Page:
The city has now released the buyout analysis report by McLean, Koehler, Sparks & Hammond (MKSH)(dated December 1, 2008) on the city’s Early Retirement Incentive Program (ERIP or “buyout”). The MKSH report does not conclude that the city will lose money on the buyout. Yet this is a conclusion that some have already embraced.
The study by MKSH did not undertake to determine whether or not the buyout would save the city money; it only analyzed the validity of the assumptions that city staff presented as a basis for projecting savings. The MKSH analysis did not conclude any specific amount of savings or loss—it did conclude that the projected savings of $7.58 million should be reduced to $3.38 million to correct an actuarial assumption that Mr. Angel had used. MKSH further concluded that if the rehires were hired at an average of 10% above the lowest Base pay, then the projected savings would be only $1.48 million; and that if the rehires were hired at an average of 20% above the lowest Base pay, then the projected savings would become a loss to the city of $0.41 million. The MKSH had other qualifications and concerns as well, but their report declined to make their own savings/cost projections. What the MKSH report did was analyze Mr. Angel’s analysis, and MKSH found some flaws in it. Worst scenario for the city appears to be that by correcting Mr. Angel’s projections, the buyout would be a wash, with no substantial savings or extra costs.
However, the MKSH analysis specifically declined to consider at least one factor that can lead to substantial savings for the city—that is the effect of not filling every position that was vacated by the buyout. Mr. Angel estimated that if the city would not replace 4 positions, then this could result in an additional savings of $14.5 million to the city. MKSH declined to analyze or even consider this factor, because it was not a part of the Executive Summaries that Mr. Angel submitted on 3/28/08 and 4/9/08. But the city has the opportunity to obtain these savings through the buyout, whether or not this factor was addressed in Mr. Angel’s executive summaries. In fact, this is the primary reason that buyouts are occasionally offered by large businesses. The city now has this option (or card) to play. And, in light of the economic downturn, there are multiple reasons for the city to play it, which could yet bring millions of dollars of savings to the city through the buyout.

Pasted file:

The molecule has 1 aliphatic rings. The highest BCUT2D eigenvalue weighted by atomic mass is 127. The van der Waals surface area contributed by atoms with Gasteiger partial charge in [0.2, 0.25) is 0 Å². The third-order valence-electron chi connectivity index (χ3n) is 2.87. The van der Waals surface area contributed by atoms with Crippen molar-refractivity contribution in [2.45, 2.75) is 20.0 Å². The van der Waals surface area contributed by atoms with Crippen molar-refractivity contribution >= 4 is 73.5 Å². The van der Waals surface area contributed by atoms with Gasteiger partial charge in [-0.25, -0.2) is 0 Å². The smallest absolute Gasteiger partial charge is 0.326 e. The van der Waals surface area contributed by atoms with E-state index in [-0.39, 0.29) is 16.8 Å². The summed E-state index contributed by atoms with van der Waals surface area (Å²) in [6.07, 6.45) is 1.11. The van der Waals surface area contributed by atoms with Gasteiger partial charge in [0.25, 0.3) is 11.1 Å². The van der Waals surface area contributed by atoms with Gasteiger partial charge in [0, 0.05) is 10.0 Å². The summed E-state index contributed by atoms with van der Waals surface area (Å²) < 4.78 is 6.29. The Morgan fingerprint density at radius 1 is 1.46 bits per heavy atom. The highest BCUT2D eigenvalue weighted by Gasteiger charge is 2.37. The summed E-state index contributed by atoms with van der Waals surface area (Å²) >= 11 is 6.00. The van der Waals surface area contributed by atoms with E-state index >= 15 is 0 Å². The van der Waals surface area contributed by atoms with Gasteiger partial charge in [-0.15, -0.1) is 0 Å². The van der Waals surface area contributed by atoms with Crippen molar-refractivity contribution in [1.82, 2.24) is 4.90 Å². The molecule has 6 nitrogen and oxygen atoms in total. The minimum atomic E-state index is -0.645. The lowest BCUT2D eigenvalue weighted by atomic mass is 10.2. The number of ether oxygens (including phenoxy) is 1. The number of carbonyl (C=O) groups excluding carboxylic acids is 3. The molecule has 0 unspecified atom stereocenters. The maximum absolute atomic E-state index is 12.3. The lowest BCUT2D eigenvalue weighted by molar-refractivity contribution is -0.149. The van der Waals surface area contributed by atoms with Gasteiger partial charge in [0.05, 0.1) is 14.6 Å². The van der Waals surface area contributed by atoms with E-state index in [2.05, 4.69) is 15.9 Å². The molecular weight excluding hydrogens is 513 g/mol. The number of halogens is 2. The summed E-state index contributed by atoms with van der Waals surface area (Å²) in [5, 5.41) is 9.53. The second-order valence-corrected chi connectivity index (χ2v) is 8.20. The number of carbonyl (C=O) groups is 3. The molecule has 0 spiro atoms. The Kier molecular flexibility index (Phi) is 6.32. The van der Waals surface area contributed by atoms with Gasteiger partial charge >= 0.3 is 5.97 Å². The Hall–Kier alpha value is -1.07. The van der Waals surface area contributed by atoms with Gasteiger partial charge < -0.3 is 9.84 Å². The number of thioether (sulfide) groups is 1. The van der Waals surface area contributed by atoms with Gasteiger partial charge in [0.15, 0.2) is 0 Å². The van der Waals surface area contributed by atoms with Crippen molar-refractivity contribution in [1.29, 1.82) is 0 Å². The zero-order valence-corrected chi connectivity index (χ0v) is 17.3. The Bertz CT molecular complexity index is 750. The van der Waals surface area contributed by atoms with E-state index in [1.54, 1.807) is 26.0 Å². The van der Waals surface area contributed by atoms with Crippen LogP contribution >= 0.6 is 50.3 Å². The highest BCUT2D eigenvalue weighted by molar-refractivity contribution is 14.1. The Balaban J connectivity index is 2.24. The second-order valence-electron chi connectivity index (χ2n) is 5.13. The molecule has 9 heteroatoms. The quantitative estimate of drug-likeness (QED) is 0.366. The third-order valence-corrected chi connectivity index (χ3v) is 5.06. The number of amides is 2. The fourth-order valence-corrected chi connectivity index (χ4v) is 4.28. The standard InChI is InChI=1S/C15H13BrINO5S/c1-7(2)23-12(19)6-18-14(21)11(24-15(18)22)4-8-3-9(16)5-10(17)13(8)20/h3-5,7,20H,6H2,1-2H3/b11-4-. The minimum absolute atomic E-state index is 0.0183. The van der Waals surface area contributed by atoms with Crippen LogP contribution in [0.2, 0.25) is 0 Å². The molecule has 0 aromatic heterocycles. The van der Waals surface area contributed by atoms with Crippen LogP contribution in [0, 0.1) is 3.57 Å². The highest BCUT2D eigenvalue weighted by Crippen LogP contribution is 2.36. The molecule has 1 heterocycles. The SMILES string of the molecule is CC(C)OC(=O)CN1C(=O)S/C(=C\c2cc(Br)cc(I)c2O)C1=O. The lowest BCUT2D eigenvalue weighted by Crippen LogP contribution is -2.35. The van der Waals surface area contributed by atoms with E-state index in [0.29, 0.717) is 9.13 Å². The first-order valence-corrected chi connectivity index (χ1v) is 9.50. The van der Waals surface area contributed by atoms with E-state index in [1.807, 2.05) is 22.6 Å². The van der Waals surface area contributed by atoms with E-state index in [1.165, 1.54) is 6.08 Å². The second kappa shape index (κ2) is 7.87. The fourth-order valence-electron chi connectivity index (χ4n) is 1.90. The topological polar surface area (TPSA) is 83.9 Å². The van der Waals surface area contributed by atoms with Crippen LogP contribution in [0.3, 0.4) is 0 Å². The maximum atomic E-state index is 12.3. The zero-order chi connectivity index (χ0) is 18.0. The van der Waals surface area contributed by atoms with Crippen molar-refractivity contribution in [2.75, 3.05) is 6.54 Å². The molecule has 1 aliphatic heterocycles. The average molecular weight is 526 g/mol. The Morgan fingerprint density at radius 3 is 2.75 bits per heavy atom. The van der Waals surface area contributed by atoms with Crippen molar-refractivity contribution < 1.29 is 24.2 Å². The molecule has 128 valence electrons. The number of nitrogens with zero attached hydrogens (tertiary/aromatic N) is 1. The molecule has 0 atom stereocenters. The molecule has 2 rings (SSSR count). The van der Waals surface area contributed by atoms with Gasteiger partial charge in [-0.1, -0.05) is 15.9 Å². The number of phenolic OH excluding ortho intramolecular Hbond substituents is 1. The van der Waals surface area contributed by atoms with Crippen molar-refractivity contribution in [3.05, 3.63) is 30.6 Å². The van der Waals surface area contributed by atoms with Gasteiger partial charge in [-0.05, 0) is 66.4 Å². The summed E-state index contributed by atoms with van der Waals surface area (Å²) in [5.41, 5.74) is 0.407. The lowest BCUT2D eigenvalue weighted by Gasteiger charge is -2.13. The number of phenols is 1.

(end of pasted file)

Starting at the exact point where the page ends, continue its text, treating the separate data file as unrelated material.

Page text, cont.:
Therefore, it is erroneous and premature for anyone to conclude that the buyout is projected to cost the city money. The city is in a position to save several million dollars from the buyout. The biggest way for the buyout to save the city money is through not filling certain positions. The city must now carefully evaluate its workforce to see if there are positions that need not be refilled at this time. A buyout provides this possibility without having to fire or furlough people.
The city should make this evaluation and should make appropriate restructuring of the city work force. Based upon this, the city should make specific projections of what savings or costs are expected to result from the buyout. Until then, the MKSH report will likely serve as fodder for those who will misuse that report to argue that the buyout will cost the city. The city can help prevent this misuse by quickly completing and publishing projections on what savings/cost it expects will result from the buyout.